Happy Days Are Here Again as Peter Morton Opens a Hot Spot That Makes Hollywood Hanker for the '50s

updated 02/21/1983 AT 01:00 AM EST

originally published 02/21/1983 AT 01:00 AM EST

Your eyes do not deceive. Up there above the entrance to the Hard Rock Cafe in West Hollywood is this fin-tailed 1959 Cadillac nose-diving through the roof. No, it's there not because a mixed-up motorist missed a turnoff on the Santa Monica Freeway but because Peter Morton had it put there. And when the Los Angeles restaurateur creates a hot new eatery, there is always cool logic behind the whimsy.

Morton, 35, is incurably nostalgic. What he envisioned for the Hard Rock was an experience out of a movie made by his friend Steven Spielberg—"something created for kids but loved by adults. When people walk in here, I want them to say, 'Ah, so that's what America was like back in the 1950s.' I want them to feel the prosperity and fun of a time when Eisenhower was on the golf course and rock 'n' roll just started." The Happy Days motif is underscored inside the Hard Rock by a vintage, glass-encased Fonzie jacket, courtesy of Peter's pal Henry Winkler. Other memorabilia include a red-and-chrome Harley-Davidson street behemoth once owned by Elvis, an original Chesterfield poster with the youthful countenances of Dean Martin and Jerry Lewis, and a mechanical monkey that had its brush with fame twirling, spitting water and making faces on behalf of Lone Star Beer.

The place is campy and noisy and it works. The Hard Rock (seating capacity 250) has packed them in from the day it opened last October. Winkler, of course, and Stan Dragoti, Stevie Nicks and Pam Dawber are among the luminaries who stop in. "It's like a small town of its own," says Catherine (The Dukes of Hazzard) Bach. "With the music going and the waitresses in their '50s outfits, you forget you're in a real restaurant—until you bite into one of the great barbecued ribs."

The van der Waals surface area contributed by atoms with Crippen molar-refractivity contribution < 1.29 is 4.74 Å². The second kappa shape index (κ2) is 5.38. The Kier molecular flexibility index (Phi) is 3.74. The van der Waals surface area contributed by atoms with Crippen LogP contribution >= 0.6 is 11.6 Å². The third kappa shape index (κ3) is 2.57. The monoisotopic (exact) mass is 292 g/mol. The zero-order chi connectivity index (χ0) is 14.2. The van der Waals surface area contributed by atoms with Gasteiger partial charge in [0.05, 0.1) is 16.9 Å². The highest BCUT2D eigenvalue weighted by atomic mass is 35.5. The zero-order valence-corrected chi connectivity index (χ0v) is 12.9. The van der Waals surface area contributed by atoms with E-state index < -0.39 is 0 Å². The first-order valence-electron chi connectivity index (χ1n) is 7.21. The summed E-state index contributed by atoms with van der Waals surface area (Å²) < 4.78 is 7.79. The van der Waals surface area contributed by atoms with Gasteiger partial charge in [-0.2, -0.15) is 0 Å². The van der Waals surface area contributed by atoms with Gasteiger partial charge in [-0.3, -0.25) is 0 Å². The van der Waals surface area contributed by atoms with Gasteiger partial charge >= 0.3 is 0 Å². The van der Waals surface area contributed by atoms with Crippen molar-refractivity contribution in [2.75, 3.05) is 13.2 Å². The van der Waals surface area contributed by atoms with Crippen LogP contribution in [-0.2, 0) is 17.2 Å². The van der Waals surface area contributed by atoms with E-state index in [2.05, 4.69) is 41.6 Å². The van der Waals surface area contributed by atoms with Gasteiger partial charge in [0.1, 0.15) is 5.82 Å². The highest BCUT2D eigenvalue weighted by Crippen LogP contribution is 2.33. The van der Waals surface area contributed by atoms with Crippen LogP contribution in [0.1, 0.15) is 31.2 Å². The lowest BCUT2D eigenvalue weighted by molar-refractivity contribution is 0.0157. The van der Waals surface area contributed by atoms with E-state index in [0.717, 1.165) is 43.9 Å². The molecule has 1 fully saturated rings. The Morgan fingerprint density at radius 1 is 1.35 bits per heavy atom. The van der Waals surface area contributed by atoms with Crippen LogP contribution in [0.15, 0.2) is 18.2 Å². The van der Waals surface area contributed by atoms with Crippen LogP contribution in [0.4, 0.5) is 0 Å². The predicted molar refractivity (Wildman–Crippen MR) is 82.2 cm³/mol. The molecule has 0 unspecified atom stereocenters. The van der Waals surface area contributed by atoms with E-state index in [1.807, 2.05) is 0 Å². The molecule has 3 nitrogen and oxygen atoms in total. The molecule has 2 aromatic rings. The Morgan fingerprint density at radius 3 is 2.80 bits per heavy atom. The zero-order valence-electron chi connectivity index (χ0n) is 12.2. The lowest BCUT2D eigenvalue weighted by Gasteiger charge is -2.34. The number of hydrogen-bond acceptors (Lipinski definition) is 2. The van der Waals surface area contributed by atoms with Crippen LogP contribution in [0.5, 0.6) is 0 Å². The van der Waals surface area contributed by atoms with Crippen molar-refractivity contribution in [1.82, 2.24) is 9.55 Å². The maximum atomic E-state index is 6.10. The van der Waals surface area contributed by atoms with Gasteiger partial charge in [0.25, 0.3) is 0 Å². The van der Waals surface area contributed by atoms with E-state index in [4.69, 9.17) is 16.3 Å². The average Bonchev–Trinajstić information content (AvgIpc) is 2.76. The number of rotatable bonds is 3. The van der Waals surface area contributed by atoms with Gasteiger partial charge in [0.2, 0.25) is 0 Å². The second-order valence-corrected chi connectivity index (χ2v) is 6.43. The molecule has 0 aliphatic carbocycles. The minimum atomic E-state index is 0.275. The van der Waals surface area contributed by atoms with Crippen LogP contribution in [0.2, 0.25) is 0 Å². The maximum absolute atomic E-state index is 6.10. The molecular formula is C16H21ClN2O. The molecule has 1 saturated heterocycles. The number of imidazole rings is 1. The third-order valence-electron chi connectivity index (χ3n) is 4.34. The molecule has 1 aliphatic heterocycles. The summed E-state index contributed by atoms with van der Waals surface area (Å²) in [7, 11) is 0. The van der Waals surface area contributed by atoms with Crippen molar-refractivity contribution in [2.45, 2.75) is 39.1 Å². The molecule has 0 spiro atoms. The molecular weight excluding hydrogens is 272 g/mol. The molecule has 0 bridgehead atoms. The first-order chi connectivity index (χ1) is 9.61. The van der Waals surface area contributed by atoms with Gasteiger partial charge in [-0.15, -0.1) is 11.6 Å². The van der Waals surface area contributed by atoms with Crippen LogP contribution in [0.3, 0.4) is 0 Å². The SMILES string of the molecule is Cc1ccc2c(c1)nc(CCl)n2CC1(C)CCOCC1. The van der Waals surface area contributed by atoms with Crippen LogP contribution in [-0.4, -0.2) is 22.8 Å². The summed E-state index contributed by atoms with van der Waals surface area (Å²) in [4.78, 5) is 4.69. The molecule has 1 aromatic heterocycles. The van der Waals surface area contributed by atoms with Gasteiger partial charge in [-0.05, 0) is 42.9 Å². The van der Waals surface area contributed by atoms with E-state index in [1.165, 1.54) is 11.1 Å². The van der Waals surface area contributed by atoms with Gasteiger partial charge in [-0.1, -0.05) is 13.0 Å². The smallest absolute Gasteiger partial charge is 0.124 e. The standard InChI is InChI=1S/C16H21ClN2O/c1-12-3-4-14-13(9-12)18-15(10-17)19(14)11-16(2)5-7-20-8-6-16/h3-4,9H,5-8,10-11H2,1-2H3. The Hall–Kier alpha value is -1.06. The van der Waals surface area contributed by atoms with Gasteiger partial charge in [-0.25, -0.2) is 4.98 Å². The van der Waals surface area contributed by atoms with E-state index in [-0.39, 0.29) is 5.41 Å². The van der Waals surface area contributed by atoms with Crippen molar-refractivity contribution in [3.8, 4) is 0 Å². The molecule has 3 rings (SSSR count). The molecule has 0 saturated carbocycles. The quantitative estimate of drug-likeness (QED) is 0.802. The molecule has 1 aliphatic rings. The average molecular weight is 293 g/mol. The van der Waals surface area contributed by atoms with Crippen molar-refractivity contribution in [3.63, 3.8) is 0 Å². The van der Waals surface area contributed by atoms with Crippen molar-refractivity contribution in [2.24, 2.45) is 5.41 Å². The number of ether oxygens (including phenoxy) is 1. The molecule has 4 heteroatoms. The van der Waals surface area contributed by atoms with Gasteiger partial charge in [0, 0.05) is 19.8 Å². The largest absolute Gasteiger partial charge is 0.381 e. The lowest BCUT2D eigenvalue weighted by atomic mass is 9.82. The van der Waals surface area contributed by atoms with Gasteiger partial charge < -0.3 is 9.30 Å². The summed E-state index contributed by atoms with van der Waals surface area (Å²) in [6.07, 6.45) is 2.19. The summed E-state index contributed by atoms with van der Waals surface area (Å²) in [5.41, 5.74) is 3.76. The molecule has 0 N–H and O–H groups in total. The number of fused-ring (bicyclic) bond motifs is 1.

The menu, in fact, leans heavily toward basic meats, which are grilled over a mesquite fire for that outdoor flavor. The cuisine is sort of upscale fast food, and the prices are modest. The house specialty, those ribs, comes in a tangy sauce containing ground-up watermelon ($6.95, with salad and baked potato).

Morton isn't at all embarrassed to tell anyone, "I can't cook a thing." Still, like his father, Chicago restaurateur Arnold Morton (La Mer, Arnie's and Morton's), he has a demonstrable knack for creating eating emporiums that attract attention. Though Peter and his twin, Pamela, moved to posh Bel Air with their mom after their parents divorced, the kids kept in close touch with their father. Even at age 10, Peter recalls, "I was determined to end up in the restaurant business."

His big break came in London when he was 22. Traveling abroad with a mint-fresh business degree from the. University of Denver, Morton found himself hankering for a hamburger of the robust American kind. Finding only pallid imitations, he had an idea. A hasty phone call home to Dad and friends netted a $60,000 loan, and seven months later the British capital had a small (52-seat) establishment named the Great American Disaster. Only four days after GAD opened, "the line snaked around the block," Peter beams. "I beat McDonald's to Europe."

In short order, so to speak, Morton followed up with two more successful places, including the original Hard Rock Cafe just off Piccadilly. In 1977, wearying of the expatriate's life, he came home to L.A. to extend his winning streak with Morton's, a pink-stucco salon featuring a rattan-covered ceiling, towering potted palms and a high-decibel jazz sound track. Morton's drew an immediate following from the sports and entertainment worlds, with Rod and Alana Stewart, Richard Gere, Jack Nicholson, Joan Collins, O.J. Simpson, Steve Garvey, Vitas Gerulaitus, Diana Ross and Valerie Perrine among the loyalists. "Every place Peter has is fun," says Dinah Shore. "I like them because they aren't dripping in chic."

Surprisingly, for someone with an innate sense of public dazzle, Morton is quite shy. He neither table-hops nor backslaps. "People come to my places to eat dinner with their friends," he explains, "not with me."

To at least one woman, that reticence was part of his charm. "Right away, I thought he was a challenge," says British model Paulene Stone, widow of actor Laurence Harvey. Recalling her first meeting with Morton in London, she says, "He was really bright and well worth getting to know." Paulene, now in her 40s, and Peter were married four years ago and are the parents of a 22-month-old son, Harry. (She also has two teenaged daughters from previous marriages.) The current Morton homestead is in the West Hollywood hills, but the family plans to move soon to a new place in Beverly Hills that comes with a tennis court to satisfy Peter's other obsession. He plays a serious game and hangs out with the likes of Jimmy Connors and John McEnroe.

As for winning in the restaurant business, no one who knows Morton has any doubt that the Hard Rock is his latest, not his last. And which decade might he choose to slip back to next? If he knows, he isn't talking. After all, a large part of the Morton magic is his ability to surprise.

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